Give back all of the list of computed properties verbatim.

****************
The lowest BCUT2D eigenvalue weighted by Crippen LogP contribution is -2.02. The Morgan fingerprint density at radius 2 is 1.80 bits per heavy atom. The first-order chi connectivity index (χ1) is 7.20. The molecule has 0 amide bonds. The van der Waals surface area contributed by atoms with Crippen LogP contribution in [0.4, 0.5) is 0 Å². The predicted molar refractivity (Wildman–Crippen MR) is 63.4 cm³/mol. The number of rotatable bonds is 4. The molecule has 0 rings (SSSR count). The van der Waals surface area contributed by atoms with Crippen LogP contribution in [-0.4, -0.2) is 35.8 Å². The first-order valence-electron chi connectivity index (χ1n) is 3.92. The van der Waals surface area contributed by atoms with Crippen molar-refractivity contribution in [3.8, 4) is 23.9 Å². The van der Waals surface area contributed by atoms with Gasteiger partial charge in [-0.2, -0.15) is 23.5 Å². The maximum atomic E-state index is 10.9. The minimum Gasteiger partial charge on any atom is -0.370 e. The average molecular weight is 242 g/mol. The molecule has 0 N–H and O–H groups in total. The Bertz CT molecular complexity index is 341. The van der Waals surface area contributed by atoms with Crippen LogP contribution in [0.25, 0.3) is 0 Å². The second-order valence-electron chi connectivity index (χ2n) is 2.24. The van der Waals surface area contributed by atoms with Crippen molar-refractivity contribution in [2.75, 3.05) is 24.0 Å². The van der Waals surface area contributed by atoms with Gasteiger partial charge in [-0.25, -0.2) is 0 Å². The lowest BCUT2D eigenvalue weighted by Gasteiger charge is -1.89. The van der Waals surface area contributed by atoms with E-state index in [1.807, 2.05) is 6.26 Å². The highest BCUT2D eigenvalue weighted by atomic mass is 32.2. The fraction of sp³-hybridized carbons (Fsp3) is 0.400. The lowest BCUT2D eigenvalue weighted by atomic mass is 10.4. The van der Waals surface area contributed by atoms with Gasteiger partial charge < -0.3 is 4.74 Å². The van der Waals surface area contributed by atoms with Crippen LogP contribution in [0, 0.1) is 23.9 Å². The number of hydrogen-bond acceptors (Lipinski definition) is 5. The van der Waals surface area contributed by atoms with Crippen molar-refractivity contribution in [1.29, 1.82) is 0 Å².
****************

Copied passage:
The lowest BCUT2D eigenvalue weighted by Crippen LogP contribution is -2.02. The Morgan fingerprint density at radius 2 is 1.80 bits per heavy atom. The first-order chi connectivity index (χ1) is 7.20. The molecule has 0 amide bonds. The van der Waals surface area contributed by atoms with Crippen LogP contribution in [0.4, 0.5) is 0 Å². The predicted molar refractivity (Wildman–Crippen MR) is 63.4 cm³/mol. The number of rotatable bonds is 4. The molecule has 0 rings (SSSR count). The van der Waals surface area contributed by atoms with Crippen LogP contribution in [-0.4, -0.2) is 35.8 Å². The first-order valence-electron chi connectivity index (χ1n) is 3.92. The van der Waals surface area contributed by atoms with Crippen molar-refractivity contribution in [3.8, 4) is 23.9 Å². The van der Waals surface area contributed by atoms with Gasteiger partial charge in [-0.2, -0.15) is 23.5 Å². The maximum atomic E-state index is 10.9. The minimum Gasteiger partial charge on any atom is -0.370 e. The average molecular weight is 242 g/mol. The molecule has 0 N–H and O–H groups in total. The Bertz CT molecular complexity index is 341. The van der Waals surface area contributed by atoms with Crippen LogP contribution in [0.25, 0.3) is 0 Å². The second-order valence-electron chi connectivity index (χ2n) is 2.24. The van der Waals surface area contributed by atoms with Crippen molar-refractivity contribution in [2.75, 3.05) is 24.0 Å². The van der Waals surface area contributed by atoms with Gasteiger partial charge in [-0.25, -0.2) is 0 Å². The lowest BCUT2D eigenvalue weighted by Gasteiger charge is -1.89. The van der Waals surface area contributed by atoms with E-state index in [1.807, 2.05) is 6.26 Å². The highest BCUT2D eigenvalue weighted by atomic mass is 32.2. The fraction of sp³-hybridized carbons (Fsp3) is 0.400. The lowest BCUT2D eigenvalue weighted by atomic mass is 10.4. The van der Waals surface area contributed by atoms with Gasteiger partial charge < -0.3 is 4.74 Å². The van der Waals surface area contributed by atoms with Crippen LogP contribution in [0, 0.1) is 23.9 Å². The number of hydrogen-bond acceptors (Lipinski definition) is 5. The van der Waals surface area contributed by atoms with Crippen molar-refractivity contribution in [1.29, 1.82) is 0 Å².